In many ways, Wendy Williams was built for this moment in television.
While she says she misses the “electricity” of “The Wendy Williams Show” studio audience, Williams believes her years spent as a radio host prepared her well for talking into the ether. As she continues to host her syndicated talk show from home amid the coronavirus pandemic, that’s the only skill she really needs.
“If it wasn’t for radio, I could not do this quarantine thing from home thing properly,” Williams tells CNN.
“I’ve so enjoyed this 11, going on 12 years, of doing the talk show with the studio and hundreds of people and clapping and the immediate response. I’ve so enjoyed that, but it is much easier for me as a host to be here at home, with no audience, because it’s always been about description. You know, I’ve been a radio host longer than I’ve been a TV host, so yes, right. Thank God for radio.”
At first, Williams was reluctant to film the show at home, she says, because she considers her home space sacred. Plus, she wasn’t digging the look of seeing other TV personalities in their homes. “Looking disgusting,” she laughs. “I’m just saying.”
“The whole apartment is my office as far as I’m concerned [now],” Williams says. “But no, you know, when quarantine first got started, I was reluctant to do it because I always feel that I give so much of myself when I do the show for the last 11 plus years, that I want a place that I can call my own.”
Eventually, with the prompting of her production team, Williams gave in.
The same camera man is allowed in each morning to film Williams in her kitchen, and she says he and her team are in charge of all the “buttons and wires,” because she has zero interest in working the equipment. He rings her bell, films the show and then it goes to post-production. All she has to do is show up in her own kitchen and talk.
“I have the same person come over every single day. He’s on time. He flips the switches, he sits over there, away from me. We get it done,” she says. “Then my computer shows a whole gang of people from production.”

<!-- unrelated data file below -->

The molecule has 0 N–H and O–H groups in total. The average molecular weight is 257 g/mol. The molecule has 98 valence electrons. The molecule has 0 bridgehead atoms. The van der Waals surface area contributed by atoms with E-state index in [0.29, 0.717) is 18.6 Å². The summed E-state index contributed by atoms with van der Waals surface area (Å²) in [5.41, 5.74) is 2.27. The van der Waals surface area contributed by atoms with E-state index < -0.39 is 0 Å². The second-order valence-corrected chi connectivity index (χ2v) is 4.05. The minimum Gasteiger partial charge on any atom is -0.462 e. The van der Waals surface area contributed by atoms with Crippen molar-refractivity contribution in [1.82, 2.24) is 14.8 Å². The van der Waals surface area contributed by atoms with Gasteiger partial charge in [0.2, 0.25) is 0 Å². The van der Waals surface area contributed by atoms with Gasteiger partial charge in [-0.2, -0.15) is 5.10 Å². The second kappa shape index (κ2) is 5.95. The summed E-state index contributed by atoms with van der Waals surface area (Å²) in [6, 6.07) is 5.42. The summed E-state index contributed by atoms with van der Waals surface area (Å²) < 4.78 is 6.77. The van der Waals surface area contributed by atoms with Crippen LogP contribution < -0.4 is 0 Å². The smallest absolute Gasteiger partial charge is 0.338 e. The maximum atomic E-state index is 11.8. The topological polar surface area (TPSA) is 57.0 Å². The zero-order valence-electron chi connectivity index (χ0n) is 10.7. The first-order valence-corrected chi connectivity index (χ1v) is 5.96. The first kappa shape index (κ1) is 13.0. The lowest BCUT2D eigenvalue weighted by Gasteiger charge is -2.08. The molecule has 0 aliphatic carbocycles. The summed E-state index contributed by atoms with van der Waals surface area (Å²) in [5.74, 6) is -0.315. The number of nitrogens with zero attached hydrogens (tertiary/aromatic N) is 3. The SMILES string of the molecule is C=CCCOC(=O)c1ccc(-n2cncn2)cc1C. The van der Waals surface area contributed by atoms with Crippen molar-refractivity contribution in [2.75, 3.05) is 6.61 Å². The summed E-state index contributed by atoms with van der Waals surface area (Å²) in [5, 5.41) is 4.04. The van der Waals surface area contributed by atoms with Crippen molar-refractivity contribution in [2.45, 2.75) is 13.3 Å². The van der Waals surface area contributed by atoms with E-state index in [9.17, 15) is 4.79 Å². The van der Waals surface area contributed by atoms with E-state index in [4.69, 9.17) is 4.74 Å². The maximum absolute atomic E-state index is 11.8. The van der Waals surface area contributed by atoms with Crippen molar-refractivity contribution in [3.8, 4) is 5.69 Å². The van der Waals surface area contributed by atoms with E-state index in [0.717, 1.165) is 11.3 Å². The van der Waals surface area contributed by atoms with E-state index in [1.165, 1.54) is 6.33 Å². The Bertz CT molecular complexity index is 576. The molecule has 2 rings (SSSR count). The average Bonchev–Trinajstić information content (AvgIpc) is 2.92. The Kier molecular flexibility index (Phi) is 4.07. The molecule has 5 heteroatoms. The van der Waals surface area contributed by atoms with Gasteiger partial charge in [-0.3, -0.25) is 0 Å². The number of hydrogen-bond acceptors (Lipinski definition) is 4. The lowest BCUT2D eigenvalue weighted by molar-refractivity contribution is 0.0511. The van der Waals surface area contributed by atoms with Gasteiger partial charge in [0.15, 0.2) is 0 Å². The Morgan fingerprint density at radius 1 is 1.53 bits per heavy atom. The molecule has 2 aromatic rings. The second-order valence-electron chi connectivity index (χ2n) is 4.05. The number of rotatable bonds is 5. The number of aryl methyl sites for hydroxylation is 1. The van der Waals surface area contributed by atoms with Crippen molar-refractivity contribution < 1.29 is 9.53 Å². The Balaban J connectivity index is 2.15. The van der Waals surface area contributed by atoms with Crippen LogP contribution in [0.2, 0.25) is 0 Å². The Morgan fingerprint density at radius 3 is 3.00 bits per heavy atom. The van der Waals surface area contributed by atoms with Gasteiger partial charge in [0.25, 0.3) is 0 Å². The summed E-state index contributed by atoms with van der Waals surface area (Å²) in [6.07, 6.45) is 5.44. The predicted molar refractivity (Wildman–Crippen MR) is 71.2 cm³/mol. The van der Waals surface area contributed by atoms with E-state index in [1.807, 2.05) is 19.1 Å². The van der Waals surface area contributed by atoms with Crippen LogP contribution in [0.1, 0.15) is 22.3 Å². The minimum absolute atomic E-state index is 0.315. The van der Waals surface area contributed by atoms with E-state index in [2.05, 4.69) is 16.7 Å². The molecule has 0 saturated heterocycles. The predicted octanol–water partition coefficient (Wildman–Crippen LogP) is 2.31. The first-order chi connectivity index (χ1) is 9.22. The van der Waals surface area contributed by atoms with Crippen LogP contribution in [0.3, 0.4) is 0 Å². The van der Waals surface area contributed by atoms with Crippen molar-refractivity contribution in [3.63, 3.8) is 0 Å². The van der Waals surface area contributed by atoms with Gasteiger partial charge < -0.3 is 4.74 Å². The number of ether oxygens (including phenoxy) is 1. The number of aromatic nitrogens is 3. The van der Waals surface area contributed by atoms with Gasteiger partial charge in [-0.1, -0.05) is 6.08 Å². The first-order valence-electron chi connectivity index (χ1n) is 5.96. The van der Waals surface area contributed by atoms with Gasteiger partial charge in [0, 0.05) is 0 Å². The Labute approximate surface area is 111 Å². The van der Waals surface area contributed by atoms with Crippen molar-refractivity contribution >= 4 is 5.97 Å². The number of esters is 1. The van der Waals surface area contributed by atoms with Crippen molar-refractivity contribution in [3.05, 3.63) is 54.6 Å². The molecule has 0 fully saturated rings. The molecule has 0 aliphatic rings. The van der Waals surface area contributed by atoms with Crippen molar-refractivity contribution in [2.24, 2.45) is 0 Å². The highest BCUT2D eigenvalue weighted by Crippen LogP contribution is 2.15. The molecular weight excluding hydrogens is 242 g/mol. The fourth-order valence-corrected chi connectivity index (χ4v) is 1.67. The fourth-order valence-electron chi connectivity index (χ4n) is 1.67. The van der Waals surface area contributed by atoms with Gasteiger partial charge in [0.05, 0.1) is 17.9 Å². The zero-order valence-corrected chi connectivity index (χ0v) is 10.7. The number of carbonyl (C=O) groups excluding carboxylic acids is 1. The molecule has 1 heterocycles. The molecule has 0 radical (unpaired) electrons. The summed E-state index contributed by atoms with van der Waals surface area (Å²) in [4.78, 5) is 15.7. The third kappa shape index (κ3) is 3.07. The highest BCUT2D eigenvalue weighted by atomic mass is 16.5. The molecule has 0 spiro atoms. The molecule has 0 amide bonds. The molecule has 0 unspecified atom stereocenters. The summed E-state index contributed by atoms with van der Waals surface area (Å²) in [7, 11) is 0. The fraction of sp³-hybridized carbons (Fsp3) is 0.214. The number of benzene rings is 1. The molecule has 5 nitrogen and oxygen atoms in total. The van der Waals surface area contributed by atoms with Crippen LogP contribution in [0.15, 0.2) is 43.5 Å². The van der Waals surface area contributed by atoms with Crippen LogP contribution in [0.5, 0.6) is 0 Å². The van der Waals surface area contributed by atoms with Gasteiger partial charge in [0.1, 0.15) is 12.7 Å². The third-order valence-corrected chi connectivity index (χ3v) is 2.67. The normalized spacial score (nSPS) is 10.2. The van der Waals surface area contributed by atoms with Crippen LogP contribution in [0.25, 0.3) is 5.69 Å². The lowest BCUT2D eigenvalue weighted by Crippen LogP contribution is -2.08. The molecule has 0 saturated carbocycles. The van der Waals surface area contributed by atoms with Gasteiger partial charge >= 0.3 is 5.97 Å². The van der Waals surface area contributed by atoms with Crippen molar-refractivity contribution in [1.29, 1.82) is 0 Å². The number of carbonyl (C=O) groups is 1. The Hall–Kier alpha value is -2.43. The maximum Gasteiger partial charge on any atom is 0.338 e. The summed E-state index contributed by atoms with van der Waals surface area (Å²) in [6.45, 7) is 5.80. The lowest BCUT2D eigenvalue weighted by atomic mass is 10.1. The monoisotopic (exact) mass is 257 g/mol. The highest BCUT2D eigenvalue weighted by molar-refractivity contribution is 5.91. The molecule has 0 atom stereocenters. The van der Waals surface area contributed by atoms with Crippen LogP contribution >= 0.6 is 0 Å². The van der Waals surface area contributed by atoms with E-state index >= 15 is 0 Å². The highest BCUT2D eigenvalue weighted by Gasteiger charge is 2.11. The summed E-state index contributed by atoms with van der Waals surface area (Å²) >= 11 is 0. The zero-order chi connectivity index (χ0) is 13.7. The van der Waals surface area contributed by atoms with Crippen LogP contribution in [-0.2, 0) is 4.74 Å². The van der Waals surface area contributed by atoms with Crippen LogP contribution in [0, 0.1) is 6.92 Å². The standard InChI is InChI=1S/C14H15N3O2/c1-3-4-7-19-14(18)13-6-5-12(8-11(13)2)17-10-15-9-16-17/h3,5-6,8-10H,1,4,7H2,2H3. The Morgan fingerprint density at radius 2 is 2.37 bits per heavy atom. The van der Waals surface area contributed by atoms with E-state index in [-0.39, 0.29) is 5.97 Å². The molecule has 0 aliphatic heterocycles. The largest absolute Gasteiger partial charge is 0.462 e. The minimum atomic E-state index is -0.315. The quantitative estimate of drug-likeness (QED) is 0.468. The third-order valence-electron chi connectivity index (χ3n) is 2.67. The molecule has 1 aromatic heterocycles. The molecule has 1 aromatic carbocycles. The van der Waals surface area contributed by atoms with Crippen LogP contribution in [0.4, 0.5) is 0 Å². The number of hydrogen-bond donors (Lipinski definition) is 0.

As for wardrobe and glam, Williams has been sifting deep though her own closet, choosing between colorful robes and comfortable tops. She is good at doing her own hair and makeup, she says, another skill she attributes to her time in radio.
“I’ve got a closet galore, right?” she says. “I pull out a robe and you know, sit in my chair and I’ve got my stuff around me and I’m a natural. It’s like I am born to do exactly what I’m doing. So, this is not a stretch for me.”
Williams says she’s in a positive place these days, and credits her production staff for helping keep the show on the air.
“We work so well as a team,” she says. “I’m enjoying this process.”
When she’s not working, Williams says, she loves to people watch from her window with binoculars, orders takeout and hangs with her two rescue cats, Chit Chat and My Way, who run when they see the camera.
She’s content, but looking forward to getting back to the studio.
“Until I get the thumbs up, I’m not leaving the house. I enjoy my surroundings. I enjoy my apartment. I’ve got plenty of cat food, kitty litter, I’ve got plenty of food here. My cable works, you know, it smells beautiful. It looks beautiful in here. I have a perfect view of everything,” she says.
But when the world gets up and running, she adds, “I will probably be the one to sleep over in my office the night before, and I will be the one to unlock the door and turn on the lights and welcome everyone back.”